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Reinitiation of gonocyte mitosis and movement of gonocytes to the basement membrane in testes of newborn rats in vivo and in vitro

Reinitiation of gonocyte mitosis and movement of gonocytes to the basement membrane in testes of... Movement of postnatal gonocytes to the periphery of the seminiferous cord, where they contact the basement membrane, and resumption of mitosis by these previously quiescent cells are likely to be critically important in establishing spermatogenesis in neonatal rats. We used several approaches both in vivo and in vitro to determine precisely when each of these two events begins, to study their temporal relationship to each other, to determine whether gonocyte division is a prerequisite for relocation or vice versa, and to probe the source of factors initiating and/or regulating these events. Both light and electron microscopy were used to determine that the first gonocytes make contact with the basement membrane on postnatal day 4, while quantitative autoradiography following 3H‐thymidine administration in vivo indicated that the first gonocytes to re‐initiate cell division do so one day earlier, on day 3, and that the percentage of gonocytes dividing remains at a stable level through day 5. Moreover, we organ‐cultured neonatal testes from birth onwards in the presence of defined, serum‐ and hormone‐free medium and determined that both proliferation and relocation of gonocytes begin and continue in vitro as in vivo. This observation argues against involvement of extratesticular factors in stimulating gonocyte relocation and division, and points to the testis itself as the most likely source of agent(s) regulating postnatal maturation of these cells. In other, similar incubations we included 3H‐thymidine for varying periods of time to label either those gonocytes that are the first to divide or all gonocytes that divide during the first 48 hr of culture. From these studies, we confirmed that the first gonocytes to divide do so while separated from the basement membrane and found that, although some cells divide before moving peripherally, others do not. © 1992 Wiley‐Liss, Inc. http://www.deepdyve.com/assets/images/DeepDyve-Logo-lg.png The Anatomical Record : Advances in Integrative Anatomy and Evolutionary Biology Wiley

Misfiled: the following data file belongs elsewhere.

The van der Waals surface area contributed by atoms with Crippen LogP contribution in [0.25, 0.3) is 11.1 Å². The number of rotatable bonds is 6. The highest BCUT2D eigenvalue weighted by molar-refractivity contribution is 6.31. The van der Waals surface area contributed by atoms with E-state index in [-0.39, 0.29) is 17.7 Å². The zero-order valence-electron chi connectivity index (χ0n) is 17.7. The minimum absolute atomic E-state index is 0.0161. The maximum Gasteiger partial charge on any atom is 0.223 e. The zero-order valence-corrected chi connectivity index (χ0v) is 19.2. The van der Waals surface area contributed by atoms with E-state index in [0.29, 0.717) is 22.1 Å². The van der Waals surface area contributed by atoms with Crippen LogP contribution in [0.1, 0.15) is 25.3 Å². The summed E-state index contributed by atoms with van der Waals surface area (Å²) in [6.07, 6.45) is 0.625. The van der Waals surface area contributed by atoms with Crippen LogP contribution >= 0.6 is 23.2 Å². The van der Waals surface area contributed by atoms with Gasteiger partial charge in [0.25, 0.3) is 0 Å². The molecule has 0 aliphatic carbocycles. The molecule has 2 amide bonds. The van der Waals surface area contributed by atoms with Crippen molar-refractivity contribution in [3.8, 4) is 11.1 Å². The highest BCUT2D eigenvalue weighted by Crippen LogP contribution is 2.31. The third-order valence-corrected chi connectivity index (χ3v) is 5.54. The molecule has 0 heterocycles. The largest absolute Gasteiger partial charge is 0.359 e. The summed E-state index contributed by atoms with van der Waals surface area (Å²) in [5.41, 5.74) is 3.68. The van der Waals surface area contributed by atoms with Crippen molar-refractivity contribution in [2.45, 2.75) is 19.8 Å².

Reinitiation of gonocyte mitosis and movement of gonocytes to the basement membrane in testes of newborn rats in vivo and in vitro

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References (27)

Publisher
Wiley
Copyright
"Copyright © 1992 Wiley Subscription Services, Inc., A Wiley Company"
ISSN
1932-8486
eISSN
1932-8494
DOI
10.1002/ar.1092330406
pmid
1626712
Publisher site
See Article on Publisher Site

Abstract

Movement of postnatal gonocytes to the periphery of the seminiferous cord, where they contact the basement membrane, and resumption of mitosis by these previously quiescent cells are likely to be critically important in establishing spermatogenesis in neonatal rats. We used several approaches both in vivo and in vitro to determine precisely when each of these two events begins, to study their temporal relationship to each other, to determine whether gonocyte division is a prerequisite for relocation or vice versa, and to probe the source of factors initiating and/or regulating these events. Both light and electron microscopy were used to determine that the first gonocytes make contact with the basement membrane on postnatal day 4, while quantitative autoradiography following 3H‐thymidine administration in vivo indicated that the first gonocytes to re‐initiate cell division do so one day earlier, on day 3, and that the percentage of gonocytes dividing remains at a stable level through day 5. Moreover, we organ‐cultured neonatal testes from birth onwards in the presence of defined, serum‐ and hormone‐free medium and determined that both proliferation and relocation of gonocytes begin and continue in vitro as in vivo. This observation argues against involvement of extratesticular factors in stimulating gonocyte relocation and division, and points to the testis itself as the most likely source of agent(s) regulating postnatal maturation of these cells. In other, similar incubations we included 3H‐thymidine for varying periods of time to label either those gonocytes that are the first to divide or all gonocytes that divide during the first 48 hr of culture. From these studies, we confirmed that the first gonocytes to divide do so while separated from the basement membrane and found that, although some cells divide before moving peripherally, others do not. © 1992 Wiley‐Liss, Inc.

Journal

The Anatomical Record : Advances in Integrative Anatomy and Evolutionary BiologyWiley

Published: Aug 1, 1992

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